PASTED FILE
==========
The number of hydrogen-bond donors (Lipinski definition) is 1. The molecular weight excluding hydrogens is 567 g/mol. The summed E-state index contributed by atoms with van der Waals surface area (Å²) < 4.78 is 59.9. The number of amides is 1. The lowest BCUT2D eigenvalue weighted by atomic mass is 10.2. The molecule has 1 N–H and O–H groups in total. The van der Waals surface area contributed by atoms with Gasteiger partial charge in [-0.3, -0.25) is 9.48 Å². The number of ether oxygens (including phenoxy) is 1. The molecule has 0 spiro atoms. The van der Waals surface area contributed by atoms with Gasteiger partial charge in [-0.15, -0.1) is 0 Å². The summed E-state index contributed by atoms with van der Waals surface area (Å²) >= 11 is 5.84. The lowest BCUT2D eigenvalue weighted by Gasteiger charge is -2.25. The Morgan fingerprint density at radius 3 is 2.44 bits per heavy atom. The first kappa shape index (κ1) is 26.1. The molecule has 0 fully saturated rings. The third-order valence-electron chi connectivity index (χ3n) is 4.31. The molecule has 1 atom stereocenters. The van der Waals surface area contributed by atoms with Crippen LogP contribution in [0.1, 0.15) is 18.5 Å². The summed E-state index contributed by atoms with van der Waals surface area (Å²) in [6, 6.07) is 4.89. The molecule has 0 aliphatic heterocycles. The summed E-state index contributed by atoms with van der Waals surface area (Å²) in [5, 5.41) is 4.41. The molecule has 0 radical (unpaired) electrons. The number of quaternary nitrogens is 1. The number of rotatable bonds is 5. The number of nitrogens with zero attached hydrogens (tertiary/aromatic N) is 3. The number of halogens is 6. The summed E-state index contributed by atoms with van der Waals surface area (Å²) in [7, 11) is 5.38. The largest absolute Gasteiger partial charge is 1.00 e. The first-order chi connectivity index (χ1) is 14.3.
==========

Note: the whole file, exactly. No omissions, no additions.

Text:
The number of hydrogen-bond donors (Lipinski definition) is 1. The molecular weight excluding hydrogens is 567 g/mol. The summed E-state index contributed by atoms with van der Waals surface area (Å²) < 4.78 is 59.9. The number of amides is 1. The lowest BCUT2D eigenvalue weighted by atomic mass is 10.2. The molecule has 1 N–H and O–H groups in total. The van der Waals surface area contributed by atoms with Gasteiger partial charge in [-0.3, -0.25) is 9.48 Å². The number of ether oxygens (including phenoxy) is 1. The molecule has 0 spiro atoms. The van der Waals surface area contributed by atoms with Gasteiger partial charge in [-0.15, -0.1) is 0 Å². The summed E-state index contributed by atoms with van der Waals surface area (Å²) >= 11 is 5.84. The lowest BCUT2D eigenvalue weighted by Gasteiger charge is -2.25. The Morgan fingerprint density at radius 3 is 2.44 bits per heavy atom. The first kappa shape index (κ1) is 26.1. The molecule has 0 fully saturated rings. The third-order valence-electron chi connectivity index (χ3n) is 4.31. The molecule has 1 atom stereocenters. The van der Waals surface area contributed by atoms with Crippen LogP contribution in [0.1, 0.15) is 18.5 Å². The summed E-state index contributed by atoms with van der Waals surface area (Å²) in [6, 6.07) is 4.89. The molecule has 0 aliphatic heterocycles. The summed E-state index contributed by atoms with van der Waals surface area (Å²) in [5, 5.41) is 4.41. The molecule has 0 radical (unpaired) electrons. The number of quaternary nitrogens is 1. The number of rotatable bonds is 5. The number of nitrogens with zero attached hydrogens (tertiary/aromatic N) is 3. The number of halogens is 6. The summed E-state index contributed by atoms with van der Waals surface area (Å²) in [7, 11) is 5.38. The largest absolute Gasteiger partial charge is 1.00 e. The first-order chi connectivity index (χ1) is 14.3.